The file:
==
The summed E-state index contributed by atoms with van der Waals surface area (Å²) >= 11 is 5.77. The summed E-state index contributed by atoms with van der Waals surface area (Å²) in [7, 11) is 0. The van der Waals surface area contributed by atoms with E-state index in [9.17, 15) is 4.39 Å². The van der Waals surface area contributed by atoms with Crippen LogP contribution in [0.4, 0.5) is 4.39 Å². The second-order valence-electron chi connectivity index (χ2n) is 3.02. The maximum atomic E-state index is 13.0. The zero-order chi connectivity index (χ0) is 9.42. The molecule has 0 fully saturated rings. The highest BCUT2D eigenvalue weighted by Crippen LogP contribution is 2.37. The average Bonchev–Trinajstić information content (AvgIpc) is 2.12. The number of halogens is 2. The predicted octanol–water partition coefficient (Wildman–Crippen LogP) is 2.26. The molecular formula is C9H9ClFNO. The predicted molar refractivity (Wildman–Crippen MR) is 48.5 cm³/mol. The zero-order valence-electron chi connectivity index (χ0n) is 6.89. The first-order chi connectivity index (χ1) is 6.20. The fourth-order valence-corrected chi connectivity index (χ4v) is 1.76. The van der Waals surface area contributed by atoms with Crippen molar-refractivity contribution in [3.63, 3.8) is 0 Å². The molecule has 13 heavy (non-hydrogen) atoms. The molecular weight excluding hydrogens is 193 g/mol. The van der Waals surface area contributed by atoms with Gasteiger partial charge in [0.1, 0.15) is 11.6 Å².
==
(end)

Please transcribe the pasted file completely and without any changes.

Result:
The summed E-state index contributed by atoms with van der Waals surface area (Å²) >= 11 is 5.77. The summed E-state index contributed by atoms with van der Waals surface area (Å²) in [7, 11) is 0. The van der Waals surface area contributed by atoms with E-state index in [9.17, 15) is 4.39 Å². The van der Waals surface area contributed by atoms with Crippen LogP contribution in [0.4, 0.5) is 4.39 Å². The second-order valence-electron chi connectivity index (χ2n) is 3.02. The maximum atomic E-state index is 13.0. The zero-order chi connectivity index (χ0) is 9.42. The molecule has 0 fully saturated rings. The highest BCUT2D eigenvalue weighted by Crippen LogP contribution is 2.37. The average Bonchev–Trinajstić information content (AvgIpc) is 2.12. The number of halogens is 2. The predicted octanol–water partition coefficient (Wildman–Crippen LogP) is 2.26. The molecular formula is C9H9ClFNO. The predicted molar refractivity (Wildman–Crippen MR) is 48.5 cm³/mol. The zero-order valence-electron chi connectivity index (χ0n) is 6.89. The first-order chi connectivity index (χ1) is 6.20. The fourth-order valence-corrected chi connectivity index (χ4v) is 1.76. The van der Waals surface area contributed by atoms with Crippen molar-refractivity contribution in [3.63, 3.8) is 0 Å². The molecule has 13 heavy (non-hydrogen) atoms. The molecular weight excluding hydrogens is 193 g/mol. The van der Waals surface area contributed by atoms with Gasteiger partial charge in [0.1, 0.15) is 11.6 Å².